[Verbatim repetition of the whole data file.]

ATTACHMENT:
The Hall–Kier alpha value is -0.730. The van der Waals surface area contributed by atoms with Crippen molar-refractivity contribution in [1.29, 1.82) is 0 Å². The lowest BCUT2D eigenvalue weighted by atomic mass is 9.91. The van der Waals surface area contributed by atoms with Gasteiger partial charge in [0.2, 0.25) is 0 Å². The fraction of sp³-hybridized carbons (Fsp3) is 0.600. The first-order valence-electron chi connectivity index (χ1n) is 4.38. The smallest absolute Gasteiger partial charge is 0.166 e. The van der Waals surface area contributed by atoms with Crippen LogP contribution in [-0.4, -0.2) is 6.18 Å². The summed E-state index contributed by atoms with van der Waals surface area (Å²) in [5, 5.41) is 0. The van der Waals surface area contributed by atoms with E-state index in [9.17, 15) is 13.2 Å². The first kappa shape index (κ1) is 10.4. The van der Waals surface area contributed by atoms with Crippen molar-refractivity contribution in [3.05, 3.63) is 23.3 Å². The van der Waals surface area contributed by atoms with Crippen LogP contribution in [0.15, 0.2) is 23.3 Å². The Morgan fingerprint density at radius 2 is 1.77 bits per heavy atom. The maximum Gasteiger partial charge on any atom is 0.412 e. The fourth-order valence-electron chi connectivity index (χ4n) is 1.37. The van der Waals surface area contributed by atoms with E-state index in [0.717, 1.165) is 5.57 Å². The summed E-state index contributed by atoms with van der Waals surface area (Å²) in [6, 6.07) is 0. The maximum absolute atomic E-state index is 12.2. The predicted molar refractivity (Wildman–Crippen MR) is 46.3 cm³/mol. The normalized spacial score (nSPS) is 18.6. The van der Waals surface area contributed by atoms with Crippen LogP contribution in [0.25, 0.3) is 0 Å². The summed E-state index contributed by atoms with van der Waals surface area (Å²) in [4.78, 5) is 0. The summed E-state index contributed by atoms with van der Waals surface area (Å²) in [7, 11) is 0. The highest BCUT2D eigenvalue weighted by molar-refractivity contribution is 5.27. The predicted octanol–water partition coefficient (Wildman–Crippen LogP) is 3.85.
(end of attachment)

The Hall–Kier alpha value is -0.730. The van der Waals surface area contributed by atoms with Crippen molar-refractivity contribution in [1.29, 1.82) is 0 Å². The lowest BCUT2D eigenvalue weighted by atomic mass is 9.91. The van der Waals surface area contributed by atoms with Gasteiger partial charge in [0.2, 0.25) is 0 Å². The fraction of sp³-hybridized carbons (Fsp3) is 0.600. The first-order valence-electron chi connectivity index (χ1n) is 4.38. The smallest absolute Gasteiger partial charge is 0.166 e. The van der Waals surface area contributed by atoms with Crippen LogP contribution in [-0.4, -0.2) is 6.18 Å². The summed E-state index contributed by atoms with van der Waals surface area (Å²) in [5, 5.41) is 0. The van der Waals surface area contributed by atoms with E-state index in [9.17, 15) is 13.2 Å². The first kappa shape index (κ1) is 10.4. The van der Waals surface area contributed by atoms with Crippen molar-refractivity contribution in [3.05, 3.63) is 23.3 Å². The van der Waals surface area contributed by atoms with Crippen LogP contribution in [0.15, 0.2) is 23.3 Å². The Morgan fingerprint density at radius 2 is 1.77 bits per heavy atom. The maximum Gasteiger partial charge on any atom is 0.412 e. The fourth-order valence-electron chi connectivity index (χ4n) is 1.37. The van der Waals surface area contributed by atoms with E-state index in [0.717, 1.165) is 5.57 Å². The summed E-state index contributed by atoms with van der Waals surface area (Å²) in [6, 6.07) is 0. The maximum absolute atomic E-state index is 12.2. The predicted molar refractivity (Wildman–Crippen MR) is 46.3 cm³/mol. The normalized spacial score (nSPS) is 18.6. The van der Waals surface area contributed by atoms with Crippen LogP contribution in [0.25, 0.3) is 0 Å². The summed E-state index contributed by atoms with van der Waals surface area (Å²) in [4.78, 5) is 0. The summed E-state index contributed by atoms with van der Waals surface area (Å²) in [7, 11) is 0. The highest BCUT2D eigenvalue weighted by molar-refractivity contribution is 5.27. The predicted octanol–water partition coefficient (Wildman–Crippen LogP) is 3.85.